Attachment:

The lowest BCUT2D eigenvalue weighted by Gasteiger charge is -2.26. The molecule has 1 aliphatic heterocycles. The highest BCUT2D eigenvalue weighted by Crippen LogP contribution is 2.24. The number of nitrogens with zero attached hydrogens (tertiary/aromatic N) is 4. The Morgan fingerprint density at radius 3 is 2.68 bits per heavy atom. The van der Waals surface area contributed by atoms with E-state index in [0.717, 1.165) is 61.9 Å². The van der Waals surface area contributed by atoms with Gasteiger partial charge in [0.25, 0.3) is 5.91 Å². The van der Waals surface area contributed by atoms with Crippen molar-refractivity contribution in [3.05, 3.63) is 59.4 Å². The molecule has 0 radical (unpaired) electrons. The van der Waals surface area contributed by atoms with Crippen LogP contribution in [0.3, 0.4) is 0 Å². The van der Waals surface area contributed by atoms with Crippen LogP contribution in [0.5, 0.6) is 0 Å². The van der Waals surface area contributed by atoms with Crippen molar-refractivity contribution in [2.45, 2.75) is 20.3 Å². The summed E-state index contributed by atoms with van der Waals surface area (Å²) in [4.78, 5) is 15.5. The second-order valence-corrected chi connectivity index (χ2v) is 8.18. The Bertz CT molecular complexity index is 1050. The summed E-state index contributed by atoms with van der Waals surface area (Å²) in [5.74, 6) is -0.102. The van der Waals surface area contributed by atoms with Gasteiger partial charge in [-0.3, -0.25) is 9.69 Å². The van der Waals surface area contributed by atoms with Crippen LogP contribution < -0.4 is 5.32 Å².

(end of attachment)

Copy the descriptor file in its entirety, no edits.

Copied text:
The lowest BCUT2D eigenvalue weighted by Gasteiger charge is -2.26. The molecule has 1 aliphatic heterocycles. The highest BCUT2D eigenvalue weighted by Crippen LogP contribution is 2.24. The number of nitrogens with zero attached hydrogens (tertiary/aromatic N) is 4. The Morgan fingerprint density at radius 3 is 2.68 bits per heavy atom. The van der Waals surface area contributed by atoms with E-state index in [0.717, 1.165) is 61.9 Å². The van der Waals surface area contributed by atoms with Gasteiger partial charge in [0.25, 0.3) is 5.91 Å². The van der Waals surface area contributed by atoms with Crippen molar-refractivity contribution in [3.05, 3.63) is 59.4 Å². The molecule has 0 radical (unpaired) electrons. The van der Waals surface area contributed by atoms with Crippen LogP contribution in [0.3, 0.4) is 0 Å². The van der Waals surface area contributed by atoms with Crippen LogP contribution in [0.5, 0.6) is 0 Å². The van der Waals surface area contributed by atoms with Crippen molar-refractivity contribution in [2.45, 2.75) is 20.3 Å². The summed E-state index contributed by atoms with van der Waals surface area (Å²) in [4.78, 5) is 15.5. The second-order valence-corrected chi connectivity index (χ2v) is 8.18. The Bertz CT molecular complexity index is 1050. The summed E-state index contributed by atoms with van der Waals surface area (Å²) in [5.74, 6) is -0.102. The van der Waals surface area contributed by atoms with Gasteiger partial charge in [-0.3, -0.25) is 9.69 Å². The van der Waals surface area contributed by atoms with Crippen LogP contribution < -0.4 is 5.32 Å².